I remember chicken as a huge treat when I was younger, and I'm not going back to the War either. I'm thinking of the 1980s. We were Thatcher's offspring and, dwelling in the unemployment wasteland that was Knowsley, there was precious little money to spend on luxuries. For most, chicken was as rare as hens' teeth.

But how times have changed. Increased production technology means good, cheap food is available to all. Chicken is one of the best sources of protein there is, and with prices as low as £2 for a whole bird, it is now within reach of most people with mouths to feed.

It is healthier than red meat and versatile too. Even if an intensively reared chicken is lacking a bit in flavour, surely that's not the point if you've got hungry bellies. And everyone can add a bit of seasoning!

We really don't know how lucky we are. I'm not about to go on about the starving millions in Africa, or to start saying “for what we are about to receive”, but don't you think this stuff about only buying free range and organic all sounds a bit elitist and, well, ungrateful?

Are animals really more important than people? I think we should grow more chickens in the barns and try to feed the world this cheap, wholesome protein

Are animals really more important than people? I think we should grow more chickens in the barns and try to feed the world this cheap, wholesome protein.

Around 90 per cent of us clearly can see sense on this, which is why we go for the obvious option. People don't give a damn if their Saturday night chow mein, or their sandwiches for school have come from a feathered friend which has had a nice life pecking about in the woods or not. Not when they've got a massive mortgage to worry about.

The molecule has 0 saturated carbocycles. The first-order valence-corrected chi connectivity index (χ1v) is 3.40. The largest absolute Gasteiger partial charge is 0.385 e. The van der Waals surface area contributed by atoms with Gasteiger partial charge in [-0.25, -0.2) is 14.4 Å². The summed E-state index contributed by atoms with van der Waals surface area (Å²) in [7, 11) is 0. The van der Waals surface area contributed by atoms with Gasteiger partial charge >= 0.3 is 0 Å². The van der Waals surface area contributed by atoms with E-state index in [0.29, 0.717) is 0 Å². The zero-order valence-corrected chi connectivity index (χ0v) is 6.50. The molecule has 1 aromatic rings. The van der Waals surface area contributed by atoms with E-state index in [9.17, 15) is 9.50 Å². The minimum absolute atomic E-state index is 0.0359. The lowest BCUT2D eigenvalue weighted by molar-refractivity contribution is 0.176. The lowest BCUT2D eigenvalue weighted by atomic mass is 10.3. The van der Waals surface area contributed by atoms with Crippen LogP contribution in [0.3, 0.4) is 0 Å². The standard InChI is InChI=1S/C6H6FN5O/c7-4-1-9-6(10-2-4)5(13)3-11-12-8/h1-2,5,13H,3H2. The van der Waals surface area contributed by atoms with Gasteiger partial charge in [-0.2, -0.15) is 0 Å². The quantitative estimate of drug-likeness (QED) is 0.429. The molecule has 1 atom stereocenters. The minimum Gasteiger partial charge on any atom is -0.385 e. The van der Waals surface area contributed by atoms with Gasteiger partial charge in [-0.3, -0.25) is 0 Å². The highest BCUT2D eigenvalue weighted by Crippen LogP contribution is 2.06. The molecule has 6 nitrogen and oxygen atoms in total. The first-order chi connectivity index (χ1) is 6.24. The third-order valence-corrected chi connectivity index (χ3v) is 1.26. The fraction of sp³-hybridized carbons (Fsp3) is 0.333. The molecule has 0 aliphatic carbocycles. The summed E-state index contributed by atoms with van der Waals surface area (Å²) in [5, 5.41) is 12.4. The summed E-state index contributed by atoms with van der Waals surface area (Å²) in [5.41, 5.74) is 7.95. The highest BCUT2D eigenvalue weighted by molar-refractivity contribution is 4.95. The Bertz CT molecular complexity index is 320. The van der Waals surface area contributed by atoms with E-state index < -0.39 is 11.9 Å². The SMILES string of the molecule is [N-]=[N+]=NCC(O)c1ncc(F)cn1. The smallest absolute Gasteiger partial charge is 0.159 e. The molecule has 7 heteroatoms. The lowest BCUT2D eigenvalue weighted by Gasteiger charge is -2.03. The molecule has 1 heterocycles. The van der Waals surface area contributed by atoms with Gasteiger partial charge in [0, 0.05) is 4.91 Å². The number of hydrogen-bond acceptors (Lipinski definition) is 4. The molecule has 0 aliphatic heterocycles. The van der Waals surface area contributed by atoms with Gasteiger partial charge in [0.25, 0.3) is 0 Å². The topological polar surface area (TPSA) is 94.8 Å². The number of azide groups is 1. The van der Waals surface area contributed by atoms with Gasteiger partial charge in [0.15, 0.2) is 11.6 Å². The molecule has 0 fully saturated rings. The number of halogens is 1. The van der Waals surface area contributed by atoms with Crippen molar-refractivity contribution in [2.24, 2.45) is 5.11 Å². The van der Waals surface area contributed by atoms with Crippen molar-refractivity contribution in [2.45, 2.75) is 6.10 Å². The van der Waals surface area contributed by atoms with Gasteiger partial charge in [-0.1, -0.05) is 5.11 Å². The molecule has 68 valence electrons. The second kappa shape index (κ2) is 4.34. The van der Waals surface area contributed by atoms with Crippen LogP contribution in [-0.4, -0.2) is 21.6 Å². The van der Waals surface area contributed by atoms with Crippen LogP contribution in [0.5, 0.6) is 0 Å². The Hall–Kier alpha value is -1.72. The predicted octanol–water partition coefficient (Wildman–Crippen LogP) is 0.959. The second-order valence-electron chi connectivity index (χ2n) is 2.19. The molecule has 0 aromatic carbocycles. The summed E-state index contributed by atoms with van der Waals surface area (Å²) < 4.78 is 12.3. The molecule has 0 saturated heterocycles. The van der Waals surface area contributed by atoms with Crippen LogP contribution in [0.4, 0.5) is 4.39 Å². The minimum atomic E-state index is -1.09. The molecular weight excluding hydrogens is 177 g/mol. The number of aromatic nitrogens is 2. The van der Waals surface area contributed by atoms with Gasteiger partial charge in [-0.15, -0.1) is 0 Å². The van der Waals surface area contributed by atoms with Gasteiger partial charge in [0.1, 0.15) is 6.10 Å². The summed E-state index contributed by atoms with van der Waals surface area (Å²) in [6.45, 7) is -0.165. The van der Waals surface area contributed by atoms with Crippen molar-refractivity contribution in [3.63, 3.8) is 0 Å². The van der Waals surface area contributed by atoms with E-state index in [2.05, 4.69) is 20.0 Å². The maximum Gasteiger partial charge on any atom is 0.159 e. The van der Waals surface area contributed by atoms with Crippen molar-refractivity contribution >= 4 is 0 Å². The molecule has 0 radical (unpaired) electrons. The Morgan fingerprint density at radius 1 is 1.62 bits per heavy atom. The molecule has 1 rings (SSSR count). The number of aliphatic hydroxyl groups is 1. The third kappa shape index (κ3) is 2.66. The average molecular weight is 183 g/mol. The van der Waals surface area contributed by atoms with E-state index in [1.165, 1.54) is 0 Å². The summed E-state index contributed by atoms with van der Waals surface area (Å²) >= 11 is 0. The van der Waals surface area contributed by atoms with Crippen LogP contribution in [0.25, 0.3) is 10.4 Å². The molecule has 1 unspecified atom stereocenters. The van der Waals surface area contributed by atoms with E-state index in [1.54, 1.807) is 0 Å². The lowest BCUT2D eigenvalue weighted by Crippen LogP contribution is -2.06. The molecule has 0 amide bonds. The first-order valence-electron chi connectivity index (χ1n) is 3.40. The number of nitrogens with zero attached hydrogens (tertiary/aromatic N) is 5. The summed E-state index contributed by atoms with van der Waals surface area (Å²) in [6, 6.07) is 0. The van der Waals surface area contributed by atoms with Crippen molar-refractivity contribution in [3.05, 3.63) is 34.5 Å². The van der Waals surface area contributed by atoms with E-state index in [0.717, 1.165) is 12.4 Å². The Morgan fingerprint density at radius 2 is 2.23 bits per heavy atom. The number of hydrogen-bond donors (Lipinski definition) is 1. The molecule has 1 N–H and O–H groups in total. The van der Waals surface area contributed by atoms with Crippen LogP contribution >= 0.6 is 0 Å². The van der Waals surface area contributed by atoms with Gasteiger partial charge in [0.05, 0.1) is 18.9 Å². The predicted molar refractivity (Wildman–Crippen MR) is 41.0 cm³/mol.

And you can tut-tut about Bernard Matthews and Turkey Twizzlers, but you might well find that your posh organic chicken that you've just lashed £8 on has come from none other than Guess Who. It's a lucrative and cynical business.

Free range chickens aren't really free range anyway. Some are housed in a huge shed with just a small opening into the outside world, the size of an A4 sheet of paper, miles away, especially if there are 10,000 other chickens obscuring the view! Others are often more diseased than battery birds, owing to drinking from waterholes contaminated by faeces. And don't even get me started on the risk of a bird flu epidemic starting among outdoor flocks.

Let's be realistic: The slaughter of any animal is not a nice business. You either eat meat or you don't.

So forget whatever your chicken is meant to be pumped up with, this really is the only argument that holds water.

Like what you see? Enter your email to sign up for our newsletters which are chock-a-block with more great reviews, news, deals and savings.

27 comments so far, continue the conversation, write a comment.

PhilJanuary 10th 2008.

Why is there always one idiot that wants to add pointless comments like above? Why bother reading the article if you feel like that?

LianeJanuary 10th 2008.

Caroline - I really don't think Pig intended to have a go at you. His comment was a based on a quotation from a famous political allegory (and thus a witticism, rather than an affirmation of the sentiment).

JenJenJanuary 10th 2008.